What has been noticeable, initially, is how conspicuously absent some African leaders were in commenting on these events. This is no accident. Compaoré is one of West Africa’s most important leaders. He has been an important power broker and has been doing the bidding of American imperialism in the Ivory Coast and in Mali. He is a very close ally of America. A US military base in Ouagadougou has been operating since 2007 which is a hub for a US spy network in the region, with spy planes departing from this base and flying over Mali and the Sahara.
This revolutionary uprising in Burkina Faso is also a direct warning to other long time dictators like Teodoro Obiang Nguema of Equatorial Guinea, Jose Eduardo dos Santos of Angola, Yoweri Museveni of Uganda and Paul Biya of Cameroon. Thomas Sankara’s legacy is also enormous in South Africa, where the Economic Freedom Fighters have installed a ”Thomas Sankara oath” for their office bearers.
After the revolutionary events of yesterday it is clear that today, Friday 31, is crucial. The Compaoré regime is still trying to cling to power. The president has gone into hiding, but the army has formally taken power in his name and talked about a one year transitional period. This is too little too late from the point of view of the masses and even the bourgeois opposition politicians can see it and have rejected the declaration.
What they would like is for Compaoré to relinquish power altogether and for some sort of “national unity government” to be formed including themselves. There is also talk of another army officer, the former minister of defence, stepping in and taking over as a “friend of the people”. The French and US embassies are working around the clock so that they can channel the situation back into some semblance of “institutional” legality – anything but giving power to the people who are the ones who have fought bravely in the streets and borne the brunt of state repression.
The masses, correctly have remained on the streets and this morning there have been calls for renewed mobilisation. Crowds are gathering outside the main government buildings and the Chief of Staff of the Army has been demanding that Compaoré should go immediately. The youth “Citizens Broom” (Balai Citoyen) movement has issued the rallying cry of “Down with the military bourgeoisie” and appealed for the “real army” to unite with the people.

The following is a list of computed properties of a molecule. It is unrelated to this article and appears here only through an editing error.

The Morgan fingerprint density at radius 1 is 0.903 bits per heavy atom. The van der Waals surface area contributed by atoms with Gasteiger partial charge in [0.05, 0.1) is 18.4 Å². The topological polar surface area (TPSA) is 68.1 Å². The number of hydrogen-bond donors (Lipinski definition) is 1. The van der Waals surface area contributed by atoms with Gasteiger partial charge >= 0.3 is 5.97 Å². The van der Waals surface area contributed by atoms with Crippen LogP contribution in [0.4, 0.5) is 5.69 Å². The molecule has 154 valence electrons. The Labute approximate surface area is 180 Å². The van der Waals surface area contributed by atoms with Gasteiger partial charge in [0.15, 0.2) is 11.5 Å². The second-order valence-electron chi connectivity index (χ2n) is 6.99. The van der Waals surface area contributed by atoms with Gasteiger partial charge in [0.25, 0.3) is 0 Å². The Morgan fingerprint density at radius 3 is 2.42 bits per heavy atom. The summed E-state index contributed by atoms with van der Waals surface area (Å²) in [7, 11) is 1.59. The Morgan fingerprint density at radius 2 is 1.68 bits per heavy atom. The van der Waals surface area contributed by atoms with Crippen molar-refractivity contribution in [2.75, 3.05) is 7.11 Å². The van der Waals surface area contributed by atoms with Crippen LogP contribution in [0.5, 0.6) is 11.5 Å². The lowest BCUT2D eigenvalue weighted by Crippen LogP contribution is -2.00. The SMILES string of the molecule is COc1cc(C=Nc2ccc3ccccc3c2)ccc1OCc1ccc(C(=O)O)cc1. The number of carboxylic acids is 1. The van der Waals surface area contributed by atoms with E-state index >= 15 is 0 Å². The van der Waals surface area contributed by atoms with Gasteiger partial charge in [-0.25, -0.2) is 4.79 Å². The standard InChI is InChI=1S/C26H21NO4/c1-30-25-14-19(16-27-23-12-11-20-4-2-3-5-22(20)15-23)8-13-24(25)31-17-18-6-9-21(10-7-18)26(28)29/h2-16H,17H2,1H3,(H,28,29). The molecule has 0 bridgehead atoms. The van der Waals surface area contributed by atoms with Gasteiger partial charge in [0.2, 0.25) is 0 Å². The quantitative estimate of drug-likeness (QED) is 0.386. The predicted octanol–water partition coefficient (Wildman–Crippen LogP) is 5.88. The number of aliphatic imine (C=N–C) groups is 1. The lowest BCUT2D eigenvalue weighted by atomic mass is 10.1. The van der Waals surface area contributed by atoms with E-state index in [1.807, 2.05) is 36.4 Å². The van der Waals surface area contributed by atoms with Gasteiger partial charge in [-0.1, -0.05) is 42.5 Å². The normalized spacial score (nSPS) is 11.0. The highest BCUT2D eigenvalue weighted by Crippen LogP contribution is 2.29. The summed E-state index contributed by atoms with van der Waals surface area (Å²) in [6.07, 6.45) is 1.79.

The leader of the Sankarist Party Bénéwendé Sankara has said that “the only strong man is the people”. This is the correct line to be putting forward: No deals behind the backs of the people, no trust in bourgeois politicians nor generals! The masses can only trust in their own forces: All power to the people! Committees of action should be organised everywhere and coordinated at local, regional and national level, perhaps modelled on Sankara’s Committees for the Defence of the Revolution. These committees should take over the organisation of public life, self-defence, supplies, etc.
It is not enough to occupy and destroy the symbols of the hated power of the regime. A new, revolutionary, power must be put in their place. Above all, the revolution, which started over constitutional and democratic issues, must adopt a wider programme of food, housing and jobs, a social programme which can address the real needs of the masses.
Events are moving at an enormous pace and the situation is very fluid. If the masses can overthrow the entire regime, it will only double the impact that this will have on the entire Africa continent. Whichever way events move in the coming days, one thing is certain: the genie is out of the bottle. The Black Spring has begun!